Business is booming in the auto repair industry. With over 279 million vehicles operating in the United States, the automotive industry is the highest it’s every been – and it’s only expected to go higher.
This is good news for auto repair shops as it means more business for them. If you’re looking to get a piece of that profit and open your own repair shop, here’s what you should know.
Create Your Business Plan
Any good business should start with a good business plan. This should include research on the industry, a summary of your business, a strategic marketing and financial plan, and your company’s profile.
Creating your business plan can also help you estimate whether or not this is a profitable business. Opening an auto repair shop has many costs, including:
- Licensing: $50-100
- Certifications: $30-80
- Insurance: $4,000/year
- Rental fees: starting at $1,500 per month
- Tools: starting at $15,000
- Equipment: starting at $15,000
In short, you could be spending at least $50,000 on your first year. This could vary, like if you decided to open an auto repair shop in your garage as a home-based business rather than renting out your own place. But it’s unwise to sacrifice quality for less costs.
Establish Your Business Location
Where you establish your garage can affect your revenue. If you convert your home garage into a repair shop and you live out of the way, your market may be limited to friends, family, and neighbors who don’t have to go out of their way to get your services. Unfortunately, you might be missing out on potential customers that other car repair shops closer to them.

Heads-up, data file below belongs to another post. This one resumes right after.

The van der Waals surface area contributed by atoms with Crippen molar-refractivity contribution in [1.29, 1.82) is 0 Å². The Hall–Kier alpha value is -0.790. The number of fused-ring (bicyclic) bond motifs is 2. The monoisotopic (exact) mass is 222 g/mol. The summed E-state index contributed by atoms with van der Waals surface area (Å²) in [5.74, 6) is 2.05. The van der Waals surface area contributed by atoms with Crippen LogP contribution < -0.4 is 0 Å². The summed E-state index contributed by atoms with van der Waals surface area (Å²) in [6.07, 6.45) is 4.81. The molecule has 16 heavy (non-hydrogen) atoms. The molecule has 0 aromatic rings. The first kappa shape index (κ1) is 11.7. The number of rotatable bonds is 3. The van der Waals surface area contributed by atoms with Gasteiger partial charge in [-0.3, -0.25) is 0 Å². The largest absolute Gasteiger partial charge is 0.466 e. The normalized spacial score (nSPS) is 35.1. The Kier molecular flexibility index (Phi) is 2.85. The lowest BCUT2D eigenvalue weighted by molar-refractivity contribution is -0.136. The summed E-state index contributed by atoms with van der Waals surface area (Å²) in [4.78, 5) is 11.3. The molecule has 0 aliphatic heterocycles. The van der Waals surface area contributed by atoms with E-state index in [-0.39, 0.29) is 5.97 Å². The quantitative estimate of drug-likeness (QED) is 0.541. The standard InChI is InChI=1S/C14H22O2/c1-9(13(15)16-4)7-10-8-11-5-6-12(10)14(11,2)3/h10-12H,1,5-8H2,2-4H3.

Ideally, you’ll want to find somewhere close to main roads and highways. Not only does it make your business more visible, but it can drive business in terms of emergency repairs. Towing services usually charge by the mile, so if there happens to be a car that stops near you, they’re likely to go to your shop for repairs.
Define Your Business’ Scope
Small auto repair shops don’t usually offer all repair services. To limit the cost of operations, it’s best to focus on services that you’re good at and/or services that aren’t provided by a lot of repair shops in the area.
For example, you can limit your clientele to only regular cars, trucks, or motorcycles. You can offer the basic repair and maintenance services to cut costs on equipment reserved for more specialized services. Or, if there’s a demand for it but no nearby shop offering it, you can provide more comprehensive services like collision repair and engine maintenance.
Decide If You Should Hire
Small repair shops can survive as a one-person business. But while you might be equipped and certified to handle the actual service of the company, consider if you need someone to handle the other aspects of running a business.
You may need someone to handle the bookkeeping and the secretarial tasks of running the business. If you want to keep operations running even during days when you’re not around, you might also want to hire another mechanic.
Opening a repair shop properly can help you establish your business and start our strong with a steady flow of customers. There are a lot more steps you need to take, but these four can help you assess just how much money, time, and effort you need to start your shop and whether or not it’s really a venture you want to explore.